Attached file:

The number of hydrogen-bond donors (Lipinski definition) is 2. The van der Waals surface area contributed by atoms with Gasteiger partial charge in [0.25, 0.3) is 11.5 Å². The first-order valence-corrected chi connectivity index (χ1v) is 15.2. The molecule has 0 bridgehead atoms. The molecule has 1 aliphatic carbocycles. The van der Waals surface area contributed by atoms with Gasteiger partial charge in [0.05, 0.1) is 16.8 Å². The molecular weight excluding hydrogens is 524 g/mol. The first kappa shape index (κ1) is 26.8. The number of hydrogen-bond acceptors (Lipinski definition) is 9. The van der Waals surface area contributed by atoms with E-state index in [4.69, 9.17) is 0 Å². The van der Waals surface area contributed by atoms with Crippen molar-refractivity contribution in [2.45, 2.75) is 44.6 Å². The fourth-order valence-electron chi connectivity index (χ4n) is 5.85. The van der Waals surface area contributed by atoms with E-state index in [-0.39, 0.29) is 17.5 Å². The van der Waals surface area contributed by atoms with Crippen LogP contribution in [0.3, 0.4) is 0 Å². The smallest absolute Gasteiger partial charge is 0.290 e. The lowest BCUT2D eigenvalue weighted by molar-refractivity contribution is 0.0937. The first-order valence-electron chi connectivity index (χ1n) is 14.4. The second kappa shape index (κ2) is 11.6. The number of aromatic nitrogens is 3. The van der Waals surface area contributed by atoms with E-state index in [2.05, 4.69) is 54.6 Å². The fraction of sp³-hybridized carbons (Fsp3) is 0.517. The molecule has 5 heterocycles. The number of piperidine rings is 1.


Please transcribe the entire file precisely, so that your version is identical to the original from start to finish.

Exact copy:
The number of hydrogen-bond donors (Lipinski definition) is 2. The van der Waals surface area contributed by atoms with Gasteiger partial charge in [0.25, 0.3) is 11.5 Å². The first-order valence-corrected chi connectivity index (χ1v) is 15.2. The molecule has 0 bridgehead atoms. The molecule has 1 aliphatic carbocycles. The van der Waals surface area contributed by atoms with Gasteiger partial charge in [0.05, 0.1) is 16.8 Å². The molecular weight excluding hydrogens is 524 g/mol. The first kappa shape index (κ1) is 26.8. The number of hydrogen-bond acceptors (Lipinski definition) is 9. The van der Waals surface area contributed by atoms with E-state index in [4.69, 9.17) is 0 Å². The van der Waals surface area contributed by atoms with Crippen molar-refractivity contribution in [2.45, 2.75) is 44.6 Å². The fourth-order valence-electron chi connectivity index (χ4n) is 5.85. The van der Waals surface area contributed by atoms with E-state index in [-0.39, 0.29) is 17.5 Å². The van der Waals surface area contributed by atoms with Crippen LogP contribution in [0.3, 0.4) is 0 Å². The smallest absolute Gasteiger partial charge is 0.290 e. The lowest BCUT2D eigenvalue weighted by molar-refractivity contribution is 0.0937. The first-order valence-electron chi connectivity index (χ1n) is 14.4. The second kappa shape index (κ2) is 11.6. The number of aromatic nitrogens is 3. The van der Waals surface area contributed by atoms with E-state index in [2.05, 4.69) is 54.6 Å². The fraction of sp³-hybridized carbons (Fsp3) is 0.517. The molecule has 5 heterocycles. The number of piperidine rings is 1.